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After 'Encouraging' Results From Finnish UBI Experiment, Experts Say It's Time For Such A Bold Idea

"If there isn't a minimum income floor to fall back on when this kind of massive shock hits, people literally have no options."

by Andrea Germanos, staff writer

Lorrine Paradela poses for a photograph in Stockton, California on February 7, 2020. Paradela, a 45-year-old single mother, is one of the 125 Stockton residents receiving monthly cash disbursements. The scoffed-at idea of paying everyone a basic income as machines take people's jobs is getting a fresh look as a possible remedy for economies cratered by the coronavirus pandemic. (Photo: Nick Otto/AFP via Getty Images)

As Finland's universal basic income experiment produces positive outcomes, a senior United Nations official is making the case that the global economic fallout from the coronavirus crisis is reason to include such a payment policy as a "a central part of the fiscal stimulus packages that countries are planning for."

The Finnish government on Wednesday released its evaluation of the two-year experiment in which 2,000 randomly selected unemployed people were paid 560 euros per month. The researchers summed up results as "small employment effects, better perceived economic security and mental well-being."

Kela, the Social Insurance Institution of Finland, shared the findings on social media. A video summary from the agency says that in a post-experiment survey, participants in the experiment said they "had fewer health issues, fewer experiences with bureaucracy, and better financial well-being than the people in the control group. They experience fewer issues related to mental stress, depression, melancholy, and loneliness. They also estimated that their functional ability was better."

The UBI recipients also "felt that their financial situation and their ability to influence it was better. Their trust in other people and different institutions was higher, and they were more confident in their own future and their ability to influence societal issues."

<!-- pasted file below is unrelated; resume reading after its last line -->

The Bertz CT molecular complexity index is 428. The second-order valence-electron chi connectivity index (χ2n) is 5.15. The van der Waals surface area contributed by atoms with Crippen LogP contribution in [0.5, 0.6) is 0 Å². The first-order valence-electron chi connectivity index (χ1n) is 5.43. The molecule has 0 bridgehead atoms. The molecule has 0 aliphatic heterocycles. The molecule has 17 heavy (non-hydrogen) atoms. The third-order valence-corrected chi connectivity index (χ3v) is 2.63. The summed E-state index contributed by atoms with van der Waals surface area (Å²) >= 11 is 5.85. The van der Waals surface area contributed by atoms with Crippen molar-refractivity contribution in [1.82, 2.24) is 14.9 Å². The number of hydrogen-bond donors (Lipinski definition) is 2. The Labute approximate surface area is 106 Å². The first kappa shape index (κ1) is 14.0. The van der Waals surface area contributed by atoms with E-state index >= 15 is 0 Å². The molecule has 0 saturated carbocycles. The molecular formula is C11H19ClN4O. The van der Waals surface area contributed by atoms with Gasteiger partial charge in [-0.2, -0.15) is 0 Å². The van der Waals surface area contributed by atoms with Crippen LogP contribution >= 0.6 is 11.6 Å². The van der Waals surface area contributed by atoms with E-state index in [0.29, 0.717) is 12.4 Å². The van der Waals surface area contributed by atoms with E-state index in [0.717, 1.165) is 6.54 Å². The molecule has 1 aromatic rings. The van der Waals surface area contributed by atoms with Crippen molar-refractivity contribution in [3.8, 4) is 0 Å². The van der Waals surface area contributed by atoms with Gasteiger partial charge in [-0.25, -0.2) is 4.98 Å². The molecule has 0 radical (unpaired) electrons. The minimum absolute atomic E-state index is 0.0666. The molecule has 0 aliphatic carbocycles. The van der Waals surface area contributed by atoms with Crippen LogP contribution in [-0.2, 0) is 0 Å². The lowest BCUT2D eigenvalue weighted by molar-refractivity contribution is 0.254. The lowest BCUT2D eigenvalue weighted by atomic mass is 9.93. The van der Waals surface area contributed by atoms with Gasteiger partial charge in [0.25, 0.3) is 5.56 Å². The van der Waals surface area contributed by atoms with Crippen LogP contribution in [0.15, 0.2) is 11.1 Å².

Nick Hartley, a clinical psychologist in the U.K., called the results "encouraging" and "just what we would expect to see."

There were "significant benefits for mental health as people are able to find meaningful work without the threat of being left with no means to put food on the table," he tweeted.

One lawmaker outside of Finland recently pushing forth the payment scheme is Scotland's First Minister Nicola Sturgeon, who pointed to its need in the face of the coronavirus crisis.

"The experience of the virus and the economic consequences of that have made me much, much more strongly of the view that it is an idea that's time has come," Sturgeon said Tuesday at a press briefing in Edinburgh.

Kanni Wignaraja, who heads the U.N. Development Programme's (UNDP) Asia-Pacific bureau, similarly said the pandemic lays the groundwork for "bolder ideas."

"The spread of Covid-19 has fundamentally shaken economies, and people are beginning to question existing economic models: this pandemic has really thrown up the existing levels of both injustice and inequality worldwide," she told UN News. "So bolder ideas are needed, including some, that previously, were pushed aside."

"At the U.N.," she continued, "we're saying that, if there isn't a minimum income floor to fall back on when this kind of massive shock hits, people literally have no options. Without the means to sustain themselves, they are far more likely to succumb to hunger or other diseases, well before Covid-19 gets to them."

CNBC reported last month on how UBI appears to be gaining traction amid the global pandemic:

Guy Standing, a research professor in development studies at SOAS, University of London, told CNBC via telephone that there was no prospect of a global economic revival without a universal basic income.

Standing, who has been an advocate for a universal basic income for more than three decades, said he believed the coronavirus crisis would be "the trigger" for a basic wage.

"It's almost a no-brainer," he said. "We are going to have some sort of basic income system sooner or later, but I think getting the establishments of many countries to do it is like pulling the proverbial tooth. There’s a big institutional resistance to it because of the implications of moving in this direction."

Anthony Painter, director of the social justice advocacy group RSA Center for Action and Research, said that UBI can help workers currently facing a choice between their jobs and their lives.

"The coronavirus has revealed weaknesses in ensuring economic security across Europe," Painter told Euronews. "Workers face an intolerable choice between their work, their families, and their health. With universal basic income they know that they are not going to bite the dust, there will always be a network that will help lighten these conflicts."

Writer and UBI advocate Scott Santens said the policy "has never been more important than right now."

Sharing the results of the Finnish experiment on Wednesday, Santens expressed frustration the that U.S.—where over 30 million people have lost their jobs in recent weeks—hasn't adopted the policy.

"UBI will save lives AND our economy," he wrote.

Legislation put forth last month by Democratic Resp. Rashida Tlaib (Mich.) and Pramila Jayapal (Wash.) could kickstart that effort. Their ABC Act would provide people in the U.S. with $2,000 per month during the crisis, followed by $1,000 per month for a year afterwards.

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